CROWN HEIGHTS — The new B44 Select Bus Service has snarled traffic on Nostrand Avenue, choking a key Brooklyn corridor and doubling travel times, local drivers and business owners say.
The express bus began rolling from Williamsburg to Sheepshead Bay in November, and though regular riders say it has sped up their commutes, others in the community are speaking out against the increased traffic they attribute to the new dedicated bus lane.
"It's been a huge mess. I’ve been living on Nostrand for five years, and it’s not the same — it’s taken away from what Nostrand Avenue was," said Nostrand Avenue Merchants Association President Jackee Namwila.
The dozens of members of her group are unhappy about the bus, she said.
"It creates a lot of noise, especially all the honking," said Manwila, who owns NAMSI Healthcare Consulting on Nostrand Avenue in Crown Heights. "Now it’s all traffic — it’s noise, noise, noise, so much noise pollution."
The problem, critics said, is that the B44 Select Bus service runs in a new dedicated lane, forcing drivers into a single remaining lane on Nostrand and Rogers avenues. Drivers are supposed to get an extra lane during rush hour, when parking on the streets is banned, but many residents said the ban has not been enforced.
"There’s supposed to be two other lanes, but it’s just one because in the other everyone is parking," said Diel Levin, 31, a saleswoman who commutes from her home in Crown Heights to Midwood for work. She said the formerly 12-minute ride now takes at least 25 minutes.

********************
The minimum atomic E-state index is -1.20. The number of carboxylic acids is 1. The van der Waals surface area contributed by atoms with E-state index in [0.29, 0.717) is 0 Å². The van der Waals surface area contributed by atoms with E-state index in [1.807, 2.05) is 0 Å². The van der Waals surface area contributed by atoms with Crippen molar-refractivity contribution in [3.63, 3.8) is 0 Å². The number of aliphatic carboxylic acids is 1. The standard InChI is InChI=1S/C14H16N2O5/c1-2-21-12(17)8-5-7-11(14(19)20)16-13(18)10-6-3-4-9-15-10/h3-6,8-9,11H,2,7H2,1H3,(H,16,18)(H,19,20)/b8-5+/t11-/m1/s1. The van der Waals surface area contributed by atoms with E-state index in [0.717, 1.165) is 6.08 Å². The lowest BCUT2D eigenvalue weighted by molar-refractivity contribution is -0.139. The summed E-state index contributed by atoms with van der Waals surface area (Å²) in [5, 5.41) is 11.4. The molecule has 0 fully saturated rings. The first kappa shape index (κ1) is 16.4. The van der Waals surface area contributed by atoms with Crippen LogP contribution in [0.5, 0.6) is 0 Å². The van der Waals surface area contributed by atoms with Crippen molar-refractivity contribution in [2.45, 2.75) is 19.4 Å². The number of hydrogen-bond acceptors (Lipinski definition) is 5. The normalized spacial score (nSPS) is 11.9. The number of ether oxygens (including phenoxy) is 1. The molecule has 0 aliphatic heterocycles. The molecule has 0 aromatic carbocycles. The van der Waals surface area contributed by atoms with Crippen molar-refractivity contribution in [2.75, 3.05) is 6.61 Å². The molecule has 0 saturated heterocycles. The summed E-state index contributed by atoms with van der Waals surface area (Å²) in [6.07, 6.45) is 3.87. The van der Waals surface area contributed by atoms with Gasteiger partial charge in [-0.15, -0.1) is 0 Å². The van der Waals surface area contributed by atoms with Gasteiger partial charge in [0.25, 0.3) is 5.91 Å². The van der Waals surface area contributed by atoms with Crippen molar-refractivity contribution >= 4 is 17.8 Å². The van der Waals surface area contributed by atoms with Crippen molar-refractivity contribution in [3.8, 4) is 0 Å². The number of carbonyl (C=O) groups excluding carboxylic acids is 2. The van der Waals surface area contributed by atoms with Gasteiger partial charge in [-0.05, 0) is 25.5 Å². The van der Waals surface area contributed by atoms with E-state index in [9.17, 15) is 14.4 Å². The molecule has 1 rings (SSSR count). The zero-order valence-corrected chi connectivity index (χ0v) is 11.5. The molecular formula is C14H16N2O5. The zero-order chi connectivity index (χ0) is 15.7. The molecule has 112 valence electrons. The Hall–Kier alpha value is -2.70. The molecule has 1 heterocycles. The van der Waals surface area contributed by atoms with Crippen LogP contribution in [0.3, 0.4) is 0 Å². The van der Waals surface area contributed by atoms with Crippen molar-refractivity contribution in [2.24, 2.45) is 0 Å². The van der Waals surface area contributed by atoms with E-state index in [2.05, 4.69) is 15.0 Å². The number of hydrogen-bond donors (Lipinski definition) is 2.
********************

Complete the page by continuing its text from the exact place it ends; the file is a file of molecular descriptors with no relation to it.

"I'm not against the bus lane," Levin added, "but my issue is the way they enforce it...if they enforced the no parking, it would be a win-win."
The city's Department of Transportation has not received traffic complaints related to the new bus, a spokesman said.
A DOT study — presented to local community boards before the bus launched — said traffic along both Nostrand and Rogers avenues should not be negatively affected by the express bus and might even improve in some areas. The 9.3-mile north-south route is the seventh busiest in the city, with more than 42,000 weekday riders, about 9,000 of whom board in Crown Heights.
Despite the complaints from drivers, bus riders said they were grateful for the new service, which has eased their commutes.
"It's 10 to 15 minutes faster," said Quam Bobb, 28, who relies on the select bus to get from his home in Crown Heights to his workplace in Flatbush.
But representatives for former State Sen. Eric Adams and Councilman Jumaane Williams said they have been fielding concerns from their constituents about increased traffic ever since the new bus launched. Community Boards 8 and 3 have received complaints as well.
"It’s a 5-mile trip, but it takes 25 minutes," said Marty Shine, 50, of his commute from his home on Empire Boulevard to work on Coney Island Avenue. "I can’t imagine how this is supposed to help us."